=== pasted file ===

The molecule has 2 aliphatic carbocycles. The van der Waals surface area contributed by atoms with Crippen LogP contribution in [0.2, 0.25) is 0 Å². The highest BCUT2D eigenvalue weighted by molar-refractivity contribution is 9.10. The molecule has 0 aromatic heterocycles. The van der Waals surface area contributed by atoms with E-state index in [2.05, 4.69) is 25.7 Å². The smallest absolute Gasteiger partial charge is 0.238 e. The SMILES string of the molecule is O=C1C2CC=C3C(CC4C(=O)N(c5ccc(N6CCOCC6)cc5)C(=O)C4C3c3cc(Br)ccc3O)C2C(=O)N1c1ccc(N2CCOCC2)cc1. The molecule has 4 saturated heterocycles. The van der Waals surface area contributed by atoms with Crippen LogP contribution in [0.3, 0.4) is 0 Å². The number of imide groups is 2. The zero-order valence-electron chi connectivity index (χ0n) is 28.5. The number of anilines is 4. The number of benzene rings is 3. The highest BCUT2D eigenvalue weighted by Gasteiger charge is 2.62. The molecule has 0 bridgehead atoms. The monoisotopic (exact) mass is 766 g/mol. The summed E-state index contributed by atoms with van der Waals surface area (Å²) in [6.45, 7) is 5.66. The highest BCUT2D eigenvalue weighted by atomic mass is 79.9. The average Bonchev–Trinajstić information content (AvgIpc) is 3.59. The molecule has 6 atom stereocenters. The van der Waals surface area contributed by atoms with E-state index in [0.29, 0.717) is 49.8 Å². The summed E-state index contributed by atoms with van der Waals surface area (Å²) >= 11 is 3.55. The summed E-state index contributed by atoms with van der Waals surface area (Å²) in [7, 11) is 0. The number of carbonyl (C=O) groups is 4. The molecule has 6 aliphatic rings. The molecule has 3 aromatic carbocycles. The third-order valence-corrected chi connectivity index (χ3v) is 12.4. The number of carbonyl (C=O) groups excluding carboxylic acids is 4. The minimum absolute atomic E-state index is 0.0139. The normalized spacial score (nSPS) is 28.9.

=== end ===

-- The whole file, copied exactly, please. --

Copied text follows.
The molecule has 2 aliphatic carbocycles. The van der Waals surface area contributed by atoms with Crippen LogP contribution in [0.2, 0.25) is 0 Å². The highest BCUT2D eigenvalue weighted by molar-refractivity contribution is 9.10. The molecule has 0 aromatic heterocycles. The van der Waals surface area contributed by atoms with E-state index in [2.05, 4.69) is 25.7 Å². The smallest absolute Gasteiger partial charge is 0.238 e. The SMILES string of the molecule is O=C1C2CC=C3C(CC4C(=O)N(c5ccc(N6CCOCC6)cc5)C(=O)C4C3c3cc(Br)ccc3O)C2C(=O)N1c1ccc(N2CCOCC2)cc1. The molecule has 4 saturated heterocycles. The van der Waals surface area contributed by atoms with Crippen LogP contribution in [0.3, 0.4) is 0 Å². The number of imide groups is 2. The zero-order valence-electron chi connectivity index (χ0n) is 28.5. The number of anilines is 4. The number of benzene rings is 3. The highest BCUT2D eigenvalue weighted by Gasteiger charge is 2.62. The molecule has 0 bridgehead atoms. The monoisotopic (exact) mass is 766 g/mol. The summed E-state index contributed by atoms with van der Waals surface area (Å²) in [6.45, 7) is 5.66. The highest BCUT2D eigenvalue weighted by atomic mass is 79.9. The average Bonchev–Trinajstić information content (AvgIpc) is 3.59. The molecule has 6 atom stereocenters. The van der Waals surface area contributed by atoms with E-state index in [0.29, 0.717) is 49.8 Å². The summed E-state index contributed by atoms with van der Waals surface area (Å²) >= 11 is 3.55. The summed E-state index contributed by atoms with van der Waals surface area (Å²) in [7, 11) is 0. The number of carbonyl (C=O) groups is 4. The molecule has 6 aliphatic rings. The molecule has 3 aromatic carbocycles. The third-order valence-corrected chi connectivity index (χ3v) is 12.4. The number of carbonyl (C=O) groups excluding carboxylic acids is 4. The minimum absolute atomic E-state index is 0.0139. The normalized spacial score (nSPS) is 28.9.